‘Tis the season when self-reflection becomes mainstream for a week or two.
And as it does social media will be buzzing with public professions of resolutions and “year in reviews” while news feeds fill up with ten-step plans for happiness in 2017. And we’ll all collectively compare where we are with where others seem to be in life.
Yes, it’s the time of year when we come to terms with the difference between who we are and who we want to be. Sometimes for the first time in a year.
Viktor Frankl, author of Man’s Search for Meaning, termed this tension “Sunday neurosis.” He wrote,”…it’s the kind of depression which afflicts people who become aware of the lack of content in their lives when the rush of the busy week is over and the void within themselves becomes manifest.”
For many, the end of a busy December results in a certain “New Year neurosis” when the void within can take center stage. It’s also a time when we can get mired by the tension and stuck in a cycle of negative self-reflection. On the other extreme, we are susceptible to making thoughtless, unrealistic, and shortsighted “resolutions.”
Both reactions can be unhealthy in our personal and work lives.
Embracing The Creative Tension
Accepting and engaging in the tension between who we are and who we want to be can be exhilarating. In fact, it’s where creativity, imagination, and innovation thrive. Taking the time to step back and ask, “What do I want?” “Why do I want it?” and “How can I actually get there?” is powerful.
Unfortunately most personal visioning stops after a few journal pages of brainstorming “what” we want.
The result is not a vision but a simple list of wishes. Which is a good start only if we go deeper to design a vision that prompts clear, aligned, and decisive action.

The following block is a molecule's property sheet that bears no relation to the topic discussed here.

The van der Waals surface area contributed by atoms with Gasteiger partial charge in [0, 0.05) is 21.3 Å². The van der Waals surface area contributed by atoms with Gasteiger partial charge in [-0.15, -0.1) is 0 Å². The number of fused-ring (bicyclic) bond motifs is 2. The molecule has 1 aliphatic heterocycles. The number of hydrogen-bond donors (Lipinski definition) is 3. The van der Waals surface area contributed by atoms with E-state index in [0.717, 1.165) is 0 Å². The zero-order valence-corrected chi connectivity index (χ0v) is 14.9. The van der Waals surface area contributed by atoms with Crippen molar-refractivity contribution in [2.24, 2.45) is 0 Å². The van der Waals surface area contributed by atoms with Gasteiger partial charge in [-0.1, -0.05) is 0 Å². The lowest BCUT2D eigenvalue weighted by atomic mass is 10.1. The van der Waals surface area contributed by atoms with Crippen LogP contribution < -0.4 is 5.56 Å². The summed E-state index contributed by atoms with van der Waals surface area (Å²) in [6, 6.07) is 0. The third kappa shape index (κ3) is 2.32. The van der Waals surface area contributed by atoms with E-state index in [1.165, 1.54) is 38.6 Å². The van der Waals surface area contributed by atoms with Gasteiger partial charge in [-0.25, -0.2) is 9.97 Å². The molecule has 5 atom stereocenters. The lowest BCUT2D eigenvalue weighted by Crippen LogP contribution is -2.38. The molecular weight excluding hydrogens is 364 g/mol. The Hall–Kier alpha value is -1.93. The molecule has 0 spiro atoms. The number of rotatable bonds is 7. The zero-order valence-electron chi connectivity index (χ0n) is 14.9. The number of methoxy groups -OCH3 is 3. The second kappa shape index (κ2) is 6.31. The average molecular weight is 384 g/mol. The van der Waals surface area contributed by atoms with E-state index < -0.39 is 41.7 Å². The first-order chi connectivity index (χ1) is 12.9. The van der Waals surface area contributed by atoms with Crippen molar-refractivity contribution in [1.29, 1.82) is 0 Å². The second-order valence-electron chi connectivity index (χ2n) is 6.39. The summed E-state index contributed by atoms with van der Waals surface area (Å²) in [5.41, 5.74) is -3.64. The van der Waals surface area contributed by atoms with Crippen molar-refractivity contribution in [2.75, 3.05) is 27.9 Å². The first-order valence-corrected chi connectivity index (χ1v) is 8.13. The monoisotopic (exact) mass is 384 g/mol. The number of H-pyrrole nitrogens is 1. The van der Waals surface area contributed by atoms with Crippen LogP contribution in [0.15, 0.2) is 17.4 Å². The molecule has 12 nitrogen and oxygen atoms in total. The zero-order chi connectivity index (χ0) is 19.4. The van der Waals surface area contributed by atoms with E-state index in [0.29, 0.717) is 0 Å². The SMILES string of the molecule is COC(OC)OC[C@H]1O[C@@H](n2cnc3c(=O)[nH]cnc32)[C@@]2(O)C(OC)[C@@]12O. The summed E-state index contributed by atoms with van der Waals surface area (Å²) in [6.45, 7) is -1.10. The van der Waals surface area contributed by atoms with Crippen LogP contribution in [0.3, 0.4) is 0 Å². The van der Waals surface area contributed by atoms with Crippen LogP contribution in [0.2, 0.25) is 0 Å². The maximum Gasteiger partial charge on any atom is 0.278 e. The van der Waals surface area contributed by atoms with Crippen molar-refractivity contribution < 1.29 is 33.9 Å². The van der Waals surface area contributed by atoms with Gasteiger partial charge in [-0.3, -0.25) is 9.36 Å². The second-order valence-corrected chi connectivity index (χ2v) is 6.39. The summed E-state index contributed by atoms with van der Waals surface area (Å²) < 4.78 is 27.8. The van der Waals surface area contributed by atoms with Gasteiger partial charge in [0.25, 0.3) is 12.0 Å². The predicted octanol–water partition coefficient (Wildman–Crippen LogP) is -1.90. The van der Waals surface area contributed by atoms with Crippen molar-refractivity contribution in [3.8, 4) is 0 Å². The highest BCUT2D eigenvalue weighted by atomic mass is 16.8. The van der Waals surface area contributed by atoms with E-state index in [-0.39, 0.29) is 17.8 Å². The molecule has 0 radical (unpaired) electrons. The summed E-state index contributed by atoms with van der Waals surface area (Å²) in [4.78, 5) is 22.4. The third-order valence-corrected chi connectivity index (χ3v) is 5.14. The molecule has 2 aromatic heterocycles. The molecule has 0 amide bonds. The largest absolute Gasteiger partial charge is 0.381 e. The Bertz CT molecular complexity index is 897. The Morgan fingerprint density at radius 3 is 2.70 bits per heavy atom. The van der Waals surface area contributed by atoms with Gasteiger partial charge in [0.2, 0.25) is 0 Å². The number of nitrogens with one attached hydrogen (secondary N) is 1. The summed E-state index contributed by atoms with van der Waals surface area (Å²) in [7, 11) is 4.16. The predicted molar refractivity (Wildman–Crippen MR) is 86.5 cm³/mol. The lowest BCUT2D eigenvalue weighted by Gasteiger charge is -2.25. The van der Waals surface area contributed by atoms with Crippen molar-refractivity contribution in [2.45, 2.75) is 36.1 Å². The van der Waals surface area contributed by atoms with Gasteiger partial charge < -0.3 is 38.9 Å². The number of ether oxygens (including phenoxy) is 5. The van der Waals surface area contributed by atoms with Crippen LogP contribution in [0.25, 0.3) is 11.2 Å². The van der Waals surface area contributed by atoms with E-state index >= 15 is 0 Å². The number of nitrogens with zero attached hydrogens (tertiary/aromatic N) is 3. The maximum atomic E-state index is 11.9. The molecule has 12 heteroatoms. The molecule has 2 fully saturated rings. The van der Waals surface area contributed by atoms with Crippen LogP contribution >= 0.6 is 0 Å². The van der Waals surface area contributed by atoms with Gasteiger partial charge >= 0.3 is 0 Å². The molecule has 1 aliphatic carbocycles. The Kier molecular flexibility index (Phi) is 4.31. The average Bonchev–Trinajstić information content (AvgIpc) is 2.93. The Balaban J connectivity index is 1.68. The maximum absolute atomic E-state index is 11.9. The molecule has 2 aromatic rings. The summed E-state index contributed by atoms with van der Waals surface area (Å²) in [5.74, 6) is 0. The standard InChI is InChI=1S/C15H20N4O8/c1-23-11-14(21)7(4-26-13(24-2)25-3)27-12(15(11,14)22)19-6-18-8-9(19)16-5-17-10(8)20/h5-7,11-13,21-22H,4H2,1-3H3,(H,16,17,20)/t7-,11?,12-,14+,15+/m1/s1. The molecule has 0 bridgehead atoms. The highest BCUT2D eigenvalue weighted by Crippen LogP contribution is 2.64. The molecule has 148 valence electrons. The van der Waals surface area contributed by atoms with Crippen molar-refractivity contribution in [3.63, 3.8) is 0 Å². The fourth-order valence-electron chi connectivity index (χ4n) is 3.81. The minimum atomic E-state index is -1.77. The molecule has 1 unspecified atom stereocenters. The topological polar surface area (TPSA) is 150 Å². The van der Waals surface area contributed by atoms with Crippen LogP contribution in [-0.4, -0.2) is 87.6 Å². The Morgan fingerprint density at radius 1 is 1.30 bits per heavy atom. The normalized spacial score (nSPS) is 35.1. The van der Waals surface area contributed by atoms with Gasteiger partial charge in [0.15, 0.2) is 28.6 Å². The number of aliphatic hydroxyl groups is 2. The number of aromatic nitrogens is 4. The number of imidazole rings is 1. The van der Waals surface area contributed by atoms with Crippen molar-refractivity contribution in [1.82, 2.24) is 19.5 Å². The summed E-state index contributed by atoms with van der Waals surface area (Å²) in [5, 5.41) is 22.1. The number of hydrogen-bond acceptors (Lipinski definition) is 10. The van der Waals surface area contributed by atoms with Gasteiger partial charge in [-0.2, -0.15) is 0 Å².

A wish becomes a vision the moment it has a plan.
A Framework for Setting a Clear Vision
Through my work with individuals and teams who set and achieve visions, I’ve found that an actionable vision connects and aligns three critical facets of our lives: Feeling, being, and doing.
The concept of alignment is critical. A clear and aligned vision answers the question: What do I have to do, to be who I need to be, to feel how I want to feel?
First, before you work on a vision set aside a good amount of uninterrupted time. Shut off your phone and your computer. Take a social media fast for at least twenty-four hours.
Visioning is far too important to squeeze into a few impulsive minutes before bed or over a lunch break.
To start designing an aligned vision, it’s important to ask three critical questions.
Each of these elements are found here in this free visioning template.
1. How do I want to be feeling?
In a year from now if you were living your ideal life (you define what that means), how would you be feeling? It’s important to be as specific and imaginative as possible. Make sure to focus on emotions. Here is a helpful list.
For example you might say, “I would feel content or enthusiastic.”
As you imagine your life a year from now put yourself in that future. How would it feel to wake up? How would it feel to talk about your life? What would it feel like to be at your job?
2. Who do I have to be to feel that way?
Now what qualities would you have to exhibit to feel each of the emotions you wrote down? Here instead of identifying how you would feel make sure to make statements like “I need to be…”
Brainstorm a being quality for each feeling you wrote down. While this may seem tedious, it’s powerful to bringing your vision into reality. For example you might say, “I would be feeling content, so I would need to be mindful.”
Starting to think about “being” starts to focus our minds on personal development and away from to-do lists. “To-be” lists are far more powerful.
Activation is the final and most important step in clear visioning. What are the activities, people, places, and sensory objects that will help you to be who you need to be to feel how you want to feel?
What specific actions will you take? When do you need to take these actions? Align each of these actions to each of the being qualities and finally to each of your feelings. Be specific.
Based on our example above you may say, “To feel content, I need to be mindful, and to do that I will learn techniques to manage stress.”
Now your actions are firmly rooted in your vision.
Instead of a rushed list of goals or unrealistic resolutions you’ll have the start of a plan to make it all happen.
We can avoid New Year ‘neurosis’ by taking decisive action rooted in a thoughtful vision.
This story originally appeared on PurposeSpeaks.com.